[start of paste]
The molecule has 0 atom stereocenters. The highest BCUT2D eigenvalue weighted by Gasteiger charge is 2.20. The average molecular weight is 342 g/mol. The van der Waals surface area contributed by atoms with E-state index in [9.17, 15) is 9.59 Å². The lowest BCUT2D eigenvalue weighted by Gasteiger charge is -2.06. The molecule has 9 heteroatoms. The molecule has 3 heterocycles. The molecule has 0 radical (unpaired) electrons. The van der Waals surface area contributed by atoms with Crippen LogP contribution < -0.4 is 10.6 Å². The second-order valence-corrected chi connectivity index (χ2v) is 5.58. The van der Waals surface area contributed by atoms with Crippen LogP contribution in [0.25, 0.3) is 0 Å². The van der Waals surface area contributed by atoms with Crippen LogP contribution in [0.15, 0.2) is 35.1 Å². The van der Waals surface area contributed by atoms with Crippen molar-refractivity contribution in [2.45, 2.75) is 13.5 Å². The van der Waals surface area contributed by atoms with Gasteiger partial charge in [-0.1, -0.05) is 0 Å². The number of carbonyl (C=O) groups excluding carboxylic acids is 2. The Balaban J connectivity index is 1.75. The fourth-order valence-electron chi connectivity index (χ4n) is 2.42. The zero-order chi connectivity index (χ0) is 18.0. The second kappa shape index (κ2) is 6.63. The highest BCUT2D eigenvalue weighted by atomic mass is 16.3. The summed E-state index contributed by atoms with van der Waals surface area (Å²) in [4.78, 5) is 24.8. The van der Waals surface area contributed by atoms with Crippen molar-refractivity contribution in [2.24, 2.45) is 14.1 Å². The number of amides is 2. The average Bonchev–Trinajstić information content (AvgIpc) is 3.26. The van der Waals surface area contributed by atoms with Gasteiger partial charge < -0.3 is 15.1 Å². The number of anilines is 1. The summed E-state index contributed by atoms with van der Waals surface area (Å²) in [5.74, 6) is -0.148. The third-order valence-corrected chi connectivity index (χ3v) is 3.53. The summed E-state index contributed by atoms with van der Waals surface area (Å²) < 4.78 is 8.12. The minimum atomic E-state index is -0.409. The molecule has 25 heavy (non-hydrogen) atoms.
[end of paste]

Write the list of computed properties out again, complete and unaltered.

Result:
The molecule has 0 atom stereocenters. The highest BCUT2D eigenvalue weighted by Gasteiger charge is 2.20. The average molecular weight is 342 g/mol. The van der Waals surface area contributed by atoms with E-state index in [9.17, 15) is 9.59 Å². The lowest BCUT2D eigenvalue weighted by Gasteiger charge is -2.06. The molecule has 9 heteroatoms. The molecule has 3 heterocycles. The molecule has 0 radical (unpaired) electrons. The van der Waals surface area contributed by atoms with Crippen LogP contribution < -0.4 is 10.6 Å². The second-order valence-corrected chi connectivity index (χ2v) is 5.58. The van der Waals surface area contributed by atoms with Crippen LogP contribution in [0.25, 0.3) is 0 Å². The van der Waals surface area contributed by atoms with Crippen LogP contribution in [0.15, 0.2) is 35.1 Å². The van der Waals surface area contributed by atoms with Crippen molar-refractivity contribution in [2.45, 2.75) is 13.5 Å². The van der Waals surface area contributed by atoms with Gasteiger partial charge in [-0.1, -0.05) is 0 Å². The number of carbonyl (C=O) groups excluding carboxylic acids is 2. The Balaban J connectivity index is 1.75. The fourth-order valence-electron chi connectivity index (χ4n) is 2.42. The zero-order chi connectivity index (χ0) is 18.0. The second kappa shape index (κ2) is 6.63. The highest BCUT2D eigenvalue weighted by atomic mass is 16.3. The summed E-state index contributed by atoms with van der Waals surface area (Å²) in [4.78, 5) is 24.8. The van der Waals surface area contributed by atoms with Crippen molar-refractivity contribution in [2.24, 2.45) is 14.1 Å². The number of amides is 2. The average Bonchev–Trinajstić information content (AvgIpc) is 3.26. The van der Waals surface area contributed by atoms with Gasteiger partial charge < -0.3 is 15.1 Å². The number of anilines is 1. The summed E-state index contributed by atoms with van der Waals surface area (Å²) in [5.74, 6) is -0.148. The third-order valence-corrected chi connectivity index (χ3v) is 3.53. The summed E-state index contributed by atoms with van der Waals surface area (Å²) < 4.78 is 8.12. The minimum atomic E-state index is -0.409. The molecule has 25 heavy (non-hydrogen) atoms.